482,370

PATENT SPECIFICATION

Application Date: Aug. 27, 1936. No. 23489/36.

Complete Specification Left: July 24, 1937.

Complete Specification Accepted: March 28, 1938.

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PROVISIONAL SPECIFICATION

Improvements in or relating to Oscillatory Electric Circuits

We, ERIC LAWRENCE CASLING WHITE, of 32, The Rise, Hillingdon, Middlesex, and ALAN DOWER BLUMLEIN, of 32, Audley Road, Ealing, London, W.5, both British Subjects, do hereby declare the nature of this invention to be as follows:-

This invention relates to electric oscillatory circuits of the type employed for providing a time base in connection with cathode ray tubes for the purpose of deflecting the electron beam.

Many forms of circuit for generating voltages of saw tooth wave form for deflecting the electron beam in a cathode ray tube have been proposed and in some firms of such circuit a diode valve is operatively associated with deflecting coils and with an oscillator valve controlled by synchronising signals. An example of such a proposed circuit will be described more in detail hereinafter.

The object to the present invention is to effect economy in power consumed in oscillatory circuits of the type to which the invention relates and to prevent waste of power.

According to the present invention an oscillatory circuit for supplying deflecting wave forms for a cathode ray tube includes a valve in the output circuit of which is connected a winding coupled to deflecting means, a diode valve being connected across a portion of said winding and serving to control the passage of current through said winding. In a particular circuit arrangement embodying the invention the grid of a valve is fed with potentials of saw-tooth waveform by a blocking oscillator circuit and a winding in its anode lead forms the primary winding of a transformer, the secondary winding of which is constituted by the scanning coils of a cathode ray tube. The diode valve is connected in series with a parallel connected resistance and condenser combination across a portion of the said primary winding. The valve employed may be a pentode valve and in order to maintain the shape of the output current wave similar for all amplitudes, the amplitude of the voltage fed to the control grid of the pentode may be varied simultaneously with the voltage applied to the screening grid. A convenient means for effecting such simultaneous variation consists of a variable resistance connected in the common supply to the anode circuit of a blocking oscillator valve feed the pentode valve, and to the screen grid of the pentode.

In order that the nature of the invention may be more clearly understood a form of circuit embodying previous proposals will now be described in greater detail, together with an example of a circuit embodying the invention and reference will be made to the accompanying drawings in which:-

Fig. 1 is an oscillatory circuit showing a diode valve, part of a blocking oscillator circuit and scanning coils of a cathode ray tube arranged in a manner previously proposed.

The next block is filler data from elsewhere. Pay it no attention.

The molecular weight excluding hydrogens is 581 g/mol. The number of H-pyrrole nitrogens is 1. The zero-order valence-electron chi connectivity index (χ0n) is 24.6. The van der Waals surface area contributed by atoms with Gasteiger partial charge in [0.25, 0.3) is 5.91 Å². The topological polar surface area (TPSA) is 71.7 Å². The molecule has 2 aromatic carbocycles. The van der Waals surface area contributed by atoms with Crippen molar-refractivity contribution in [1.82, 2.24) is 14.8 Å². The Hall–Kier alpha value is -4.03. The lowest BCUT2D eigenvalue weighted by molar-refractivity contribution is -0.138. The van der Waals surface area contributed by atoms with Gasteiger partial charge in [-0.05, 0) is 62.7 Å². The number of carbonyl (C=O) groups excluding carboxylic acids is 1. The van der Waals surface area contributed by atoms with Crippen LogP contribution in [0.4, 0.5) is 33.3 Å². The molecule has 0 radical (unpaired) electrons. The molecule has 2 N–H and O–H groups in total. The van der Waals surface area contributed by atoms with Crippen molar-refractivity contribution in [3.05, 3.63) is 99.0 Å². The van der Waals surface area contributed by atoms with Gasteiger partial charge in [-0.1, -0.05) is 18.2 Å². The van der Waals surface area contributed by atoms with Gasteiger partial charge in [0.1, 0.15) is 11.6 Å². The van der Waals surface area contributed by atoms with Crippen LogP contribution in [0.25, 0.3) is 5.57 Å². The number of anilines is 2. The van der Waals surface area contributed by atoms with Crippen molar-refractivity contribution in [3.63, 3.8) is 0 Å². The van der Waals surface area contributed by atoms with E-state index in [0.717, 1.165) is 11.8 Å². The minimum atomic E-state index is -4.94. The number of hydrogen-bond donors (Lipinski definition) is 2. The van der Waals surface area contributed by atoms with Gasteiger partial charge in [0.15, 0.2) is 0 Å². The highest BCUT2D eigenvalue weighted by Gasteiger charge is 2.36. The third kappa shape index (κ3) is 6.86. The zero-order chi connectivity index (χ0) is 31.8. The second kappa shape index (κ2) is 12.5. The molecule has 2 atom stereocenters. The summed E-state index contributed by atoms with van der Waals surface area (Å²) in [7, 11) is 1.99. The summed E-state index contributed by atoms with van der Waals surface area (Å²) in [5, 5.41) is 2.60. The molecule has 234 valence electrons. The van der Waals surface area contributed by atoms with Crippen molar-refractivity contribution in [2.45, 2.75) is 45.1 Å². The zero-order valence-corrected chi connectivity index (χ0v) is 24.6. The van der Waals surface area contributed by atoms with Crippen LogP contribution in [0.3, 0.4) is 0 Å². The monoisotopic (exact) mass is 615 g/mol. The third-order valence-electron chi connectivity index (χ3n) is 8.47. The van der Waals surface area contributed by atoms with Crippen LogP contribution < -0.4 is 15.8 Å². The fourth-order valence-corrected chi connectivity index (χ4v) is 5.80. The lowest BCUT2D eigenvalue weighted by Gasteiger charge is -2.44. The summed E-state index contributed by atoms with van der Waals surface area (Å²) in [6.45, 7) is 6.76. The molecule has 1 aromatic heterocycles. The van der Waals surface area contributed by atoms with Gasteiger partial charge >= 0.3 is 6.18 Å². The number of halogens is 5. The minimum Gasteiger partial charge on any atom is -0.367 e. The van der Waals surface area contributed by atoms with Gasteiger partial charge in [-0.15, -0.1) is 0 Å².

Fig. 2 shows a voltage wave-form generated by the blocking oscillator circuit in Fig. 1.

Fig. 3 shows current wave-forms generated by the circuit of Fig. 1 and

Fig. 4 is an oscillatory circuit embodying the invention.

Referring to Fig. 1 of the drawing, the valve 1 of which only the envelope and anode are shown diagrammatically, forms part of a blocking oscillator circuit including condenser 2 and a resistance 6. While the valve 1 is non-conducting, the condenser 2 is being charged form a source of high tension voltage 5 through the resistance 6, in the anode lead of the valve 1. The control grid of a valve 7 is connected to the junction between the resistance 4 and condenser 3 and the anode circuit of the valve 7 includes the primary winding 8 of a transformer 9. Scanning coils 11 of a cathode ray tube (not shown in the drawings) are connected to the secondary winding 10 of the transformer 8. The anode of the valve 7 is connected directly with the cathode of a diode valve 12, the anode of which is connected through a resistance 13, shunted by a condenser 14 to the positive terminal of the H.T. source 5.

In the operation of this circuit, the blocking oscillator valve 1 generates a voltage wave form as shown in Fig. 2, the potential of the grid of valve 7 following this wave form. In Fig. 3 the curve A represents the wave form of the current passing through the valve 7, the curve B represents the current through the diode valve 12, and the curve C, the current through the primary winding 8. From the curve C it will be seen that the current through the primary winding builds up to practically the peak value of the current passing through the valve 7 as shown in curve A, and then reverses in a half cycle of the natural frequency of the stray capacities from anode of 7 to earth with the inductance of the scanning coils 11 stepped-up by the transformer 8. The current reversal is however, not complete owing to various losses, and as shown in the drawings the actual reversal may be only of the order of 50%. In the circuit described it is necessary to maintain a considerable potential across the resistance 13, this being determined by the mean current through the diode valve 12, and considerable power is wasted in this resistance. Further, the source of H.T. supply 5 has to be of inconveniently high voltage.